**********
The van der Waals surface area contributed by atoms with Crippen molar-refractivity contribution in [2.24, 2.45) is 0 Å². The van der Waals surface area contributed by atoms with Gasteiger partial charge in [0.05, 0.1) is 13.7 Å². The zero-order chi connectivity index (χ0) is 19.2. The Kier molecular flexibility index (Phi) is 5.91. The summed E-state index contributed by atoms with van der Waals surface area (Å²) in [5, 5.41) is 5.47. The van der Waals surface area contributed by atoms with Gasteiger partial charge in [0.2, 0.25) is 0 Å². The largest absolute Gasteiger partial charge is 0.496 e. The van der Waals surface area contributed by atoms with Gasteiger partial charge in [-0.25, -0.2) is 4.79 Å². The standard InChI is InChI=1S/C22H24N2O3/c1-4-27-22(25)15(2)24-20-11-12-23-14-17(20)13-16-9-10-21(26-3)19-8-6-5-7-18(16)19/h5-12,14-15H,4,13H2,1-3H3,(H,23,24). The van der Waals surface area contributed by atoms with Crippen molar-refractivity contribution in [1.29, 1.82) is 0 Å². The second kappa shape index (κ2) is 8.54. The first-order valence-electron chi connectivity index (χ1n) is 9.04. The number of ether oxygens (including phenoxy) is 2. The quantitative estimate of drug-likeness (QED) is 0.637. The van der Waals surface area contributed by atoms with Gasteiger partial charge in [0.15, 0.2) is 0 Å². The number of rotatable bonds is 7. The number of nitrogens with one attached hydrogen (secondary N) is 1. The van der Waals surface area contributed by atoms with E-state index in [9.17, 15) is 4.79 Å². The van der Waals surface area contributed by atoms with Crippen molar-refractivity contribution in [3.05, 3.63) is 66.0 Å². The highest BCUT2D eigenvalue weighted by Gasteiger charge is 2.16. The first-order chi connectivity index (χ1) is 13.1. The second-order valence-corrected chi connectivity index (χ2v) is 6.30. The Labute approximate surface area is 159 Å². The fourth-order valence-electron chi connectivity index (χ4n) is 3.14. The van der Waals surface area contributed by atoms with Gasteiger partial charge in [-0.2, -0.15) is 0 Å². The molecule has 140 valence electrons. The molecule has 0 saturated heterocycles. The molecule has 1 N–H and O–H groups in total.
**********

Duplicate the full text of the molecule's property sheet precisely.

The van der Waals surface area contributed by atoms with Crippen molar-refractivity contribution in [2.24, 2.45) is 0 Å². The van der Waals surface area contributed by atoms with Gasteiger partial charge in [0.05, 0.1) is 13.7 Å². The zero-order chi connectivity index (χ0) is 19.2. The Kier molecular flexibility index (Phi) is 5.91. The summed E-state index contributed by atoms with van der Waals surface area (Å²) in [5, 5.41) is 5.47. The van der Waals surface area contributed by atoms with Gasteiger partial charge in [0.2, 0.25) is 0 Å². The largest absolute Gasteiger partial charge is 0.496 e. The van der Waals surface area contributed by atoms with Gasteiger partial charge in [-0.25, -0.2) is 4.79 Å². The standard InChI is InChI=1S/C22H24N2O3/c1-4-27-22(25)15(2)24-20-11-12-23-14-17(20)13-16-9-10-21(26-3)19-8-6-5-7-18(16)19/h5-12,14-15H,4,13H2,1-3H3,(H,23,24). The van der Waals surface area contributed by atoms with Crippen molar-refractivity contribution in [1.29, 1.82) is 0 Å². The second kappa shape index (κ2) is 8.54. The first-order valence-electron chi connectivity index (χ1n) is 9.04. The number of ether oxygens (including phenoxy) is 2. The quantitative estimate of drug-likeness (QED) is 0.637. The van der Waals surface area contributed by atoms with Gasteiger partial charge in [0.15, 0.2) is 0 Å². The number of rotatable bonds is 7. The number of nitrogens with one attached hydrogen (secondary N) is 1. The van der Waals surface area contributed by atoms with E-state index in [9.17, 15) is 4.79 Å². The van der Waals surface area contributed by atoms with Crippen molar-refractivity contribution in [3.05, 3.63) is 66.0 Å². The highest BCUT2D eigenvalue weighted by Gasteiger charge is 2.16. The first-order chi connectivity index (χ1) is 13.1. The second-order valence-corrected chi connectivity index (χ2v) is 6.30. The Labute approximate surface area is 159 Å². The fourth-order valence-electron chi connectivity index (χ4n) is 3.14. The van der Waals surface area contributed by atoms with Gasteiger partial charge in [-0.2, -0.15) is 0 Å². The molecule has 140 valence electrons. The molecule has 0 saturated heterocycles. The molecule has 1 N–H and O–H groups in total.